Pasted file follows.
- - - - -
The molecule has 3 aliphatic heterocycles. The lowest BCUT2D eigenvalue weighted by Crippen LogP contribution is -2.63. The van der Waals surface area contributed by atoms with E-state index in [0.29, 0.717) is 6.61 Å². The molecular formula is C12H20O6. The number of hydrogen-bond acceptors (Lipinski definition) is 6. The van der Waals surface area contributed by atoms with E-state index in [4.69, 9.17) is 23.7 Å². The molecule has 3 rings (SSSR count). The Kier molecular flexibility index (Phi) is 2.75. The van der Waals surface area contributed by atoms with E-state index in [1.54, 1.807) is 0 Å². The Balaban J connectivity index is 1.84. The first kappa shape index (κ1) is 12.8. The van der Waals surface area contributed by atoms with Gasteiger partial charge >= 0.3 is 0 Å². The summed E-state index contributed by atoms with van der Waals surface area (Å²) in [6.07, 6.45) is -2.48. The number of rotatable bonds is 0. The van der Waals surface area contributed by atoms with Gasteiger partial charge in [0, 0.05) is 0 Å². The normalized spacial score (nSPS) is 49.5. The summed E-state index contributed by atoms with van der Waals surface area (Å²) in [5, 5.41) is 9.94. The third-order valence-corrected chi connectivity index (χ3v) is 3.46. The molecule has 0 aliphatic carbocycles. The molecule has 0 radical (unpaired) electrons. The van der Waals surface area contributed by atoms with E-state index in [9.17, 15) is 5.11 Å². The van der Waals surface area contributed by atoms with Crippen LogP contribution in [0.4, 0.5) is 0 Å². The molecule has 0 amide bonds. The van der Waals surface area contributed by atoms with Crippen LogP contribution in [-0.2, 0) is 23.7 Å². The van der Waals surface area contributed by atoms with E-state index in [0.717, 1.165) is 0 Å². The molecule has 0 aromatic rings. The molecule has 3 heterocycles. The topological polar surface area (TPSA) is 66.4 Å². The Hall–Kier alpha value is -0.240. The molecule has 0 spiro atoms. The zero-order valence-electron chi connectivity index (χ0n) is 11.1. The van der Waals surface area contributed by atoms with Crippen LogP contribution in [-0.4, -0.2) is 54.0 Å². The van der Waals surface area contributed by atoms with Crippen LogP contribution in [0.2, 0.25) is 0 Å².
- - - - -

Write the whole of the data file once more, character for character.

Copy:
The molecule has 3 aliphatic heterocycles. The lowest BCUT2D eigenvalue weighted by Crippen LogP contribution is -2.63. The van der Waals surface area contributed by atoms with E-state index in [0.29, 0.717) is 6.61 Å². The molecular formula is C12H20O6. The number of hydrogen-bond acceptors (Lipinski definition) is 6. The van der Waals surface area contributed by atoms with E-state index in [4.69, 9.17) is 23.7 Å². The molecule has 3 rings (SSSR count). The Kier molecular flexibility index (Phi) is 2.75. The van der Waals surface area contributed by atoms with E-state index in [1.54, 1.807) is 0 Å². The Balaban J connectivity index is 1.84. The first kappa shape index (κ1) is 12.8. The van der Waals surface area contributed by atoms with Gasteiger partial charge >= 0.3 is 0 Å². The summed E-state index contributed by atoms with van der Waals surface area (Å²) in [6.07, 6.45) is -2.48. The number of rotatable bonds is 0. The van der Waals surface area contributed by atoms with Gasteiger partial charge in [0, 0.05) is 0 Å². The normalized spacial score (nSPS) is 49.5. The summed E-state index contributed by atoms with van der Waals surface area (Å²) in [5, 5.41) is 9.94. The third-order valence-corrected chi connectivity index (χ3v) is 3.46. The molecule has 0 aliphatic carbocycles. The molecule has 0 radical (unpaired) electrons. The van der Waals surface area contributed by atoms with E-state index in [9.17, 15) is 5.11 Å². The van der Waals surface area contributed by atoms with Crippen LogP contribution in [0.4, 0.5) is 0 Å². The molecule has 0 amide bonds. The van der Waals surface area contributed by atoms with Crippen LogP contribution in [-0.2, 0) is 23.7 Å². The van der Waals surface area contributed by atoms with E-state index in [0.717, 1.165) is 0 Å². The molecule has 0 aromatic rings. The molecule has 3 heterocycles. The topological polar surface area (TPSA) is 66.4 Å². The Hall–Kier alpha value is -0.240. The molecule has 0 spiro atoms. The zero-order valence-electron chi connectivity index (χ0n) is 11.1. The van der Waals surface area contributed by atoms with Crippen LogP contribution in [-0.4, -0.2) is 54.0 Å². The van der Waals surface area contributed by atoms with Crippen LogP contribution in [0.2, 0.25) is 0 Å².